Over The Next Week
The next morning, I repeated the amount and felt nothing, not even a hint of relaxation. That’s OK. I’m typically more relaxed and refreshed in the morning as is, so it could be that I didn’t have any “symptoms” to alleviate.
Over the course of the next four days, I only noticed mild effects when I would take the CBD with my tea before bed. During the day, I felt nothing. I decided to up my dosage to a full stopper for the three remaining days. That’s when I began to notice some differences.
Upping The Dosage
On my first day with two full droppers (32mg), I felt incredibly relaxed, almost too relaxed. I struggled a bit to find motivation for work. Thankfully, it was a Saturday, so I could afford the luxury of laziness. I didn’t experience any “head” symptoms, like dopiness or feeling spaced out, as some people with higher doses report. But I did certainly feel a bit disconnected from my sense of drive. That night, when I used another whole dropper in my tea, I fell to sleep rapidly and slept harder than I had slept in some time.
The next day, the effects of my first higher-dose day weren’t as strong. I was able to accomplish my work and felt productive, but a certain “edge” was taken off my mind. When I work, I typically feel crunched or pinched by deadlines, even when I’m not late. The higher CBD didn’t fully erase the “urgency” I feel with my work, but it helped me feel calmer, less frantic.
For what it’s worth, my week with CBD counts as a win, and I will likely keep taking it, especially during periods of high stress or anxiety. I may also venture to try other options, like gummies. Other brands have different formulations that may make the effects of CBD more or less powerful, too. Though my total dose, even on the “high” dose days, was well within the recommended limits for a first-time user, I would be curious to see the impact of a higher dose. I’ll just be sure to do it on days when I don’t have deadlines.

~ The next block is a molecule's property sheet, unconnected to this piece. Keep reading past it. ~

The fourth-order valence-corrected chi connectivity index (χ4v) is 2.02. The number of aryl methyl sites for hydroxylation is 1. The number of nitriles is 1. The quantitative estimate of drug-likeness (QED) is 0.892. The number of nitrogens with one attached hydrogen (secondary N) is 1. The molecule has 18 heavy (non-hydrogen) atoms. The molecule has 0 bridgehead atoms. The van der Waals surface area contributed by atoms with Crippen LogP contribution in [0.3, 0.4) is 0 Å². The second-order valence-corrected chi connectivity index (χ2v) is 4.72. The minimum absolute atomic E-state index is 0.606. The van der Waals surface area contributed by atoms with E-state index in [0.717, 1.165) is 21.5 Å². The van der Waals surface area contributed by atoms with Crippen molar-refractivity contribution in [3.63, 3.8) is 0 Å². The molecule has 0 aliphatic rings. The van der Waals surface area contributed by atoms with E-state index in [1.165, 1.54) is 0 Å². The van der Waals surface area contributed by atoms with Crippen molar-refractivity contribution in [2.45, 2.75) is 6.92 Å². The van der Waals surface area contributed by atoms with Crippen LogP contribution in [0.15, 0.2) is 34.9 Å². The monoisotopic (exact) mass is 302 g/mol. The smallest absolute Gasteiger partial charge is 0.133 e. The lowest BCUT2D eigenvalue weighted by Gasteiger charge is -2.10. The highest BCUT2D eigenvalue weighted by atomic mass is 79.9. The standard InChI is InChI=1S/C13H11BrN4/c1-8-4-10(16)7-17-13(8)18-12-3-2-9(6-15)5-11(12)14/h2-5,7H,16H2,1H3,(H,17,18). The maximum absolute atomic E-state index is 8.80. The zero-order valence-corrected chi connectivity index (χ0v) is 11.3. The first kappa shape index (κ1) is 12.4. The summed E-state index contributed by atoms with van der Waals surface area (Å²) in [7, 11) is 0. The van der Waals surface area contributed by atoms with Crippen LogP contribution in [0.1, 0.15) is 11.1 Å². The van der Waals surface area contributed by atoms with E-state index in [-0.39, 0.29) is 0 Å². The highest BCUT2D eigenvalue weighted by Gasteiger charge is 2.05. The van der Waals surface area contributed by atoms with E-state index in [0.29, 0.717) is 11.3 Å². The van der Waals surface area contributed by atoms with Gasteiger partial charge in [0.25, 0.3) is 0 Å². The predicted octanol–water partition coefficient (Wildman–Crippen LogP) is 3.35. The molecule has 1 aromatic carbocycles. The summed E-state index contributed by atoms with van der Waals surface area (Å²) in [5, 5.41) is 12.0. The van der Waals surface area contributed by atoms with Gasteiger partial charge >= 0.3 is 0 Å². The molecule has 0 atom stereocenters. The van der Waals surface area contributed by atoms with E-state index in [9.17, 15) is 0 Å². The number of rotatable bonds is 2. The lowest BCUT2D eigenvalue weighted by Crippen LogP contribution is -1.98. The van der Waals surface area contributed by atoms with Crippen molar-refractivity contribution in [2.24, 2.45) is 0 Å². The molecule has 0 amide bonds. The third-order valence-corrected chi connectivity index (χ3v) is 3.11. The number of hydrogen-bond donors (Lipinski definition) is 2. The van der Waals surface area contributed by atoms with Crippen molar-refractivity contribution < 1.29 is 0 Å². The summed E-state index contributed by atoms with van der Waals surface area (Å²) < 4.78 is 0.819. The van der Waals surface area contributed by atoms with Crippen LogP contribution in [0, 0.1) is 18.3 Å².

It’s important to note that CBD use and products are still in their infancy, and newer, better products will probably be available in the next few years that will make these initial products look silly. Indeed, a study mentioned earlier suggests CBD is really, truly only beneficial in large doses (over 300 milligrams), so it’s possible the impacts people like myself do experience are minimal compared to what’s possible. As studies increase and products improve, the CBD landscape may change dramatically.
Is CBD Worth It?
My initial impression is a positive one. I fully believe people can have positive results after taking CBD for a variety of issues. In my experiment, I was only trying to treat anxiety, and I found it to be moderately helpful. It did not eliminate the anxiety or associated stress, but it felt as if it took the sharp edge off the running worries and constant stream of thoughts that I frequently experience. I felt calmer, though not at all “high.”
Where Should I Buy CBD?
If you are interested in trying CBD yourself, be sure to source high-quality CBD products. Unfortunately, CBD products have been dropping in quality in recent years, and they are not regulated by the Food and Drug Administration (FDA). That means you cannot know for sure, just by looking at a bottle, if you have a good product. Look for third-party lab tests—reputable companies will proudly promote them—and read a lot of reviews. Websites like Leafly and CannaInsider provide extensive reviews on effectiveness and potency.